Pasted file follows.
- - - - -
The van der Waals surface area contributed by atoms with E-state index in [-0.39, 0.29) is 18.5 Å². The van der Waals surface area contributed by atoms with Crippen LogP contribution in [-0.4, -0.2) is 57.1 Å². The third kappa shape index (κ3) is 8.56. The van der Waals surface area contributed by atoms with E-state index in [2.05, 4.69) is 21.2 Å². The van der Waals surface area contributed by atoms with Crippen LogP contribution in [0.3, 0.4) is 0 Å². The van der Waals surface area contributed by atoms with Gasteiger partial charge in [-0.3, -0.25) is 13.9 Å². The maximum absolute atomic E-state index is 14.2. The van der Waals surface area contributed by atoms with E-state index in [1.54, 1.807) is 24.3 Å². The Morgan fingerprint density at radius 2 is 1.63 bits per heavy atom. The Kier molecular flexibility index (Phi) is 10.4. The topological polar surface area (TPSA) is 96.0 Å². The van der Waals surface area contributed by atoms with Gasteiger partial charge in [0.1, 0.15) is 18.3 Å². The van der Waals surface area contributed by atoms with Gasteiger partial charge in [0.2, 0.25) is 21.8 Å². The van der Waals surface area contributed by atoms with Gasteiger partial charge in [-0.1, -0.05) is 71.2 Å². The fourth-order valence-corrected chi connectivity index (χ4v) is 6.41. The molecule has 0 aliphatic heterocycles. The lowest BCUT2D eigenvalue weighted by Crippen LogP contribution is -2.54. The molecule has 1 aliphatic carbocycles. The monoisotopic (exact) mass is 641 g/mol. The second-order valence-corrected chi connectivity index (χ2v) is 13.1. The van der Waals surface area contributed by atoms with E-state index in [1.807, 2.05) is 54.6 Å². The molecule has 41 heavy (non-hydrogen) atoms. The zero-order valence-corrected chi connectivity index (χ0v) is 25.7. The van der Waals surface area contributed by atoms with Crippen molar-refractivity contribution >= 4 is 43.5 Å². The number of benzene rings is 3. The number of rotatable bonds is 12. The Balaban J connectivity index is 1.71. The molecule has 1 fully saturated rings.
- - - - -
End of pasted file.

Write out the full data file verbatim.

The van der Waals surface area contributed by atoms with E-state index in [-0.39, 0.29) is 18.5 Å². The van der Waals surface area contributed by atoms with Crippen LogP contribution in [-0.4, -0.2) is 57.1 Å². The third kappa shape index (κ3) is 8.56. The van der Waals surface area contributed by atoms with E-state index in [2.05, 4.69) is 21.2 Å². The van der Waals surface area contributed by atoms with Crippen LogP contribution in [0.3, 0.4) is 0 Å². The van der Waals surface area contributed by atoms with Gasteiger partial charge in [-0.3, -0.25) is 13.9 Å². The maximum absolute atomic E-state index is 14.2. The van der Waals surface area contributed by atoms with E-state index in [1.54, 1.807) is 24.3 Å². The Morgan fingerprint density at radius 2 is 1.63 bits per heavy atom. The Kier molecular flexibility index (Phi) is 10.4. The topological polar surface area (TPSA) is 96.0 Å². The van der Waals surface area contributed by atoms with Gasteiger partial charge in [0.1, 0.15) is 18.3 Å². The van der Waals surface area contributed by atoms with Gasteiger partial charge in [0.2, 0.25) is 21.8 Å². The van der Waals surface area contributed by atoms with Gasteiger partial charge in [-0.1, -0.05) is 71.2 Å². The fourth-order valence-corrected chi connectivity index (χ4v) is 6.41. The molecule has 0 aliphatic heterocycles. The lowest BCUT2D eigenvalue weighted by Crippen LogP contribution is -2.54. The molecule has 1 aliphatic carbocycles. The monoisotopic (exact) mass is 641 g/mol. The second-order valence-corrected chi connectivity index (χ2v) is 13.1. The van der Waals surface area contributed by atoms with E-state index in [1.807, 2.05) is 54.6 Å². The molecule has 41 heavy (non-hydrogen) atoms. The zero-order valence-corrected chi connectivity index (χ0v) is 25.7. The van der Waals surface area contributed by atoms with Crippen molar-refractivity contribution >= 4 is 43.5 Å². The number of benzene rings is 3. The number of rotatable bonds is 12. The Balaban J connectivity index is 1.71. The molecule has 1 fully saturated rings.